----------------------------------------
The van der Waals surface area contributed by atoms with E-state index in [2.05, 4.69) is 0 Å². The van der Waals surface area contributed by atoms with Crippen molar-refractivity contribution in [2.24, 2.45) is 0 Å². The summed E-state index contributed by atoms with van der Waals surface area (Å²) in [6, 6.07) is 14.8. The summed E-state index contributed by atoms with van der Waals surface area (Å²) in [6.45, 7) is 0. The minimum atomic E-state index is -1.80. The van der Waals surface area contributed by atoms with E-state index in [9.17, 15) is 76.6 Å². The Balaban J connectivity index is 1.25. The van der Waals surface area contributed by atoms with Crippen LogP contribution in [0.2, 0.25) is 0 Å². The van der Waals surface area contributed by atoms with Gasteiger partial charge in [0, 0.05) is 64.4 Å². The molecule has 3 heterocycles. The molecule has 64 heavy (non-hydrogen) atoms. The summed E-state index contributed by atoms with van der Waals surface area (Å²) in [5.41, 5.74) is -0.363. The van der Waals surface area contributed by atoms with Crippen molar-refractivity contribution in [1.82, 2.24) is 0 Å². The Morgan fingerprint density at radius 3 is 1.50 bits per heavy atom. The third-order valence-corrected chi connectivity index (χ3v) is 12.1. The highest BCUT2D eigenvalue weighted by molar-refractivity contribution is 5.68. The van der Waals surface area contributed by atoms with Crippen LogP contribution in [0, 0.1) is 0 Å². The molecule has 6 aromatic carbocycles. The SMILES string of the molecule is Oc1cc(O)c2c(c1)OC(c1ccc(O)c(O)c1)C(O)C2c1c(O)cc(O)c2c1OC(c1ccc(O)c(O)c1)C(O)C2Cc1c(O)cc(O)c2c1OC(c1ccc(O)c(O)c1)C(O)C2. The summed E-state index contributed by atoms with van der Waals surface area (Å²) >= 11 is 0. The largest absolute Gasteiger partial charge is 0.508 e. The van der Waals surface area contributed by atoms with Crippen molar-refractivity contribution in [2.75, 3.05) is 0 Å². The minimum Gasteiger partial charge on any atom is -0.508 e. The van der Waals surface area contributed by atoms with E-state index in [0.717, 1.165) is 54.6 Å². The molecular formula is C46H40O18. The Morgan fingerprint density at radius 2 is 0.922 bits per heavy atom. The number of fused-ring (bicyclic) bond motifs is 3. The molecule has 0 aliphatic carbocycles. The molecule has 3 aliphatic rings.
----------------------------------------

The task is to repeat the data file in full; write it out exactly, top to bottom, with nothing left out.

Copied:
The van der Waals surface area contributed by atoms with E-state index in [2.05, 4.69) is 0 Å². The van der Waals surface area contributed by atoms with Crippen molar-refractivity contribution in [2.24, 2.45) is 0 Å². The summed E-state index contributed by atoms with van der Waals surface area (Å²) in [6, 6.07) is 14.8. The summed E-state index contributed by atoms with van der Waals surface area (Å²) in [6.45, 7) is 0. The minimum atomic E-state index is -1.80. The van der Waals surface area contributed by atoms with E-state index in [9.17, 15) is 76.6 Å². The Balaban J connectivity index is 1.25. The van der Waals surface area contributed by atoms with Crippen LogP contribution in [0.2, 0.25) is 0 Å². The van der Waals surface area contributed by atoms with Gasteiger partial charge in [0, 0.05) is 64.4 Å². The molecule has 3 heterocycles. The molecule has 64 heavy (non-hydrogen) atoms. The summed E-state index contributed by atoms with van der Waals surface area (Å²) in [5.41, 5.74) is -0.363. The van der Waals surface area contributed by atoms with Crippen molar-refractivity contribution in [1.82, 2.24) is 0 Å². The Morgan fingerprint density at radius 3 is 1.50 bits per heavy atom. The third-order valence-corrected chi connectivity index (χ3v) is 12.1. The highest BCUT2D eigenvalue weighted by molar-refractivity contribution is 5.68. The van der Waals surface area contributed by atoms with Crippen LogP contribution in [0, 0.1) is 0 Å². The molecule has 6 aromatic carbocycles. The SMILES string of the molecule is Oc1cc(O)c2c(c1)OC(c1ccc(O)c(O)c1)C(O)C2c1c(O)cc(O)c2c1OC(c1ccc(O)c(O)c1)C(O)C2Cc1c(O)cc(O)c2c1OC(c1ccc(O)c(O)c1)C(O)C2. The summed E-state index contributed by atoms with van der Waals surface area (Å²) >= 11 is 0. The largest absolute Gasteiger partial charge is 0.508 e. The van der Waals surface area contributed by atoms with Crippen molar-refractivity contribution in [2.75, 3.05) is 0 Å². The minimum Gasteiger partial charge on any atom is -0.508 e. The van der Waals surface area contributed by atoms with E-state index in [0.717, 1.165) is 54.6 Å². The molecular formula is C46H40O18. The Morgan fingerprint density at radius 2 is 0.922 bits per heavy atom. The number of fused-ring (bicyclic) bond motifs is 3. The molecule has 0 aliphatic carbocycles. The molecule has 3 aliphatic rings.